In a further embodiment, the main magnet is rotatably supported around a rotational axis of the rotor or of the auxiliary rotor, or around an auxiliary axis. The magnetic field sensors are arranged on a printed circuit board, facing towards or away from the main magnet. With the arrangement facing towards the main magnet, a magnet with a relatively low magnetic field strength is sufficient. If the magnetic field sensors are positioned on the side of the printed circuit board which faces away from the main magnet, for example for reasons of space, the main magnet requires an increased magnetic field strength in order to penetrate the printed circuit board. Furthermore, for reasons of space, it may be necessary to arrange the main magnet rotatably around an auxiliary axis to the side of the rotor, rather than directly on it.

In this case in particular, a gear and/or an auxiliary magnet is or are used as a further connection element, which creates the connection between the main magnet and the rotor or auxiliary rotor. Here, the term gear refers to any type of mechanical connection which is suitable for the transmission of rotation and/or translation movements, in the simplest case, two cog wheels which comb each other, one of which is arranged on the rotational axis, and the other of which is arranged on the auxiliary axis. An auxiliary magnet can also be provided on the rotational axis, which, being also diametrically polarised, effects the rotation of the main magnet around the auxiliary axis which is parallel to or in alignment with the rotational axis.

In a further embodiment, the magnetic field sensors are facing the main magnet, which is attached to the auxiliary axis. The main magnet is moved by the auxiliary magnets, which are rotatable around the rotational axis, wherein the rotational axis and the auxiliary axis are in alignment with each other, and the printed circuit board with the magnetic field sensors lies between the main magnet and the auxiliary magnet. For this purpose, a low-friction support for the main magnet or auxiliary axis is to be provided.

BRIEF DESCRIPTION OF THE DRAWINGS

Exemplary embodiments of the invention will be explained in greater detail below with reference to a drawing, in which:

FIG. 1 shows a perspective view of a contactless switch with a rotor, an auxiliary rotor, a main magnet and an integrated circuit with magnetic field sensors

FIG. 2 shows an integrated circuit with four magnetic field sensors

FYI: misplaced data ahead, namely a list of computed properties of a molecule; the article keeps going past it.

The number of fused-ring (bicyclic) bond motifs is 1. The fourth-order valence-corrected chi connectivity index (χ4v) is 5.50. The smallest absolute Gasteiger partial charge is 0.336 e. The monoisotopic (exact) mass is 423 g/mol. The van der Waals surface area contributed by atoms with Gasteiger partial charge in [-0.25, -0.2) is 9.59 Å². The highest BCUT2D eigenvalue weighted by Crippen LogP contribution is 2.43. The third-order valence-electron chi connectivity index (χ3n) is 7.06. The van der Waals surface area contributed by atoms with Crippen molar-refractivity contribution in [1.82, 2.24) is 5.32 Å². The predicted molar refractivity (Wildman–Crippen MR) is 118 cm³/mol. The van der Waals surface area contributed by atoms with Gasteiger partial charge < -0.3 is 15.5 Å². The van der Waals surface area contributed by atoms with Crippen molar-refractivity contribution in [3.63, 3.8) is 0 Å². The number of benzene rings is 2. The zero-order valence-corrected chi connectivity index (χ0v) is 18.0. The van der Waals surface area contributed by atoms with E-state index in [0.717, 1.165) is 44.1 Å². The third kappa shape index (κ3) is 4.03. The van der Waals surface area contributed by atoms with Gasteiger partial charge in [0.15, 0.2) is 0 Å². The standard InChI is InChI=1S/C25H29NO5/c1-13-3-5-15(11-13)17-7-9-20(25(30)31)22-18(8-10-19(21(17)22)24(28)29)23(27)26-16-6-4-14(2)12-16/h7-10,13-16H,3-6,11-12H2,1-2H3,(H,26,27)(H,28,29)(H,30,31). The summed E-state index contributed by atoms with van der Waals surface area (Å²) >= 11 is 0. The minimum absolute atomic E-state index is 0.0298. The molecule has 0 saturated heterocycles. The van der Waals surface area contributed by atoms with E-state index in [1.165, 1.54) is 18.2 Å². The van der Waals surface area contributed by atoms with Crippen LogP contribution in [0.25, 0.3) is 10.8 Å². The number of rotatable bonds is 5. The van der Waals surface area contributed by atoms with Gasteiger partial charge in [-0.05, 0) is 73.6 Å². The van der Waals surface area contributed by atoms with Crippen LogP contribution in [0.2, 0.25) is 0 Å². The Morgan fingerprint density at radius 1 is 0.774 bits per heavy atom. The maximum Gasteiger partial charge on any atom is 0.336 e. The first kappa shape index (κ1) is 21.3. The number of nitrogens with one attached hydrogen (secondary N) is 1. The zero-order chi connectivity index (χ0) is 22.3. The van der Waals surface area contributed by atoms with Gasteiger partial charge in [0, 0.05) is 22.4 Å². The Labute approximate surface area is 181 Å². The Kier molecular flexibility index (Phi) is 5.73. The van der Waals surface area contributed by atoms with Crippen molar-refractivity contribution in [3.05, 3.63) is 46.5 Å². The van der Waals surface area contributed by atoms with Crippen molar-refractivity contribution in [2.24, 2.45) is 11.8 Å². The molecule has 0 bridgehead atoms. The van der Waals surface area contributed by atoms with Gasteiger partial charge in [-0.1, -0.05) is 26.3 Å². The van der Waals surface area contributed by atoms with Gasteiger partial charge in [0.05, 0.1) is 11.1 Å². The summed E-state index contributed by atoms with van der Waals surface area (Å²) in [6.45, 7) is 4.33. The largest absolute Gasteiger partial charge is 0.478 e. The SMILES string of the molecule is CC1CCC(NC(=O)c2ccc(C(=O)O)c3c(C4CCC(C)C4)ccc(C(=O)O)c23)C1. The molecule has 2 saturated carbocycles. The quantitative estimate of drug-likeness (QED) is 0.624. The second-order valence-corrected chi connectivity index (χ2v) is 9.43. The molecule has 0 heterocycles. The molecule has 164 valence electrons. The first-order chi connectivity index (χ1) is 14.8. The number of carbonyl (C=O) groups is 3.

FIG. 3 shows a representation of a distribution of the magnetic field of a round magnet

FIG. 4 shows a schematic top view of four magnetic field sensors and a main magnet in two different angular positions

FIG. 5 shows a schematic side cross-section view of the arrangement from FIG. 4 with the main magnet in two different axial positions

FIG. 6 shows a schematic side view of an integrated circuit with magnetic field sensors, which is arranged on the side on a printed circuit board which faces away from the main magnet

FIG. 7 shows two schematic views of a contactless switch, with which the main magnet which is arranged parallel to a rotational axis of the rotor is driven with the aid of two cog wheels

FIG. 8 shows two schematic views of a contactless switch, with which the main magnet which is arranged parallel to the rotational axis of the rotor is driven with the aid of an auxiliary magnet

FIG. 9 shows a schematic side view of a contactless switch, with which the main magnet which is arranged on an auxiliary axis in alignment with the rotational axis of he rotor is driven with the aid of an auxiliary magnet

FIG. 10 shows a block diagram of a signal transmission between the integrated circuit and a microprocessor with wake-up function

FIG. 11 shows a block diagram of a signal transmission between the integrated circuit and a microprocessor with wake-up function, involving a system basis chip, and

FIG. 12 shows a block diagram of a signal transmission between the integrated circuit and a microprocessor with redundancy

DETAILED DESCRIPTION OF EXAMPLE EMBODIMENTS OF THE INVENTION

Parts which correspond to each other are assigned the same reference numerals in all figures.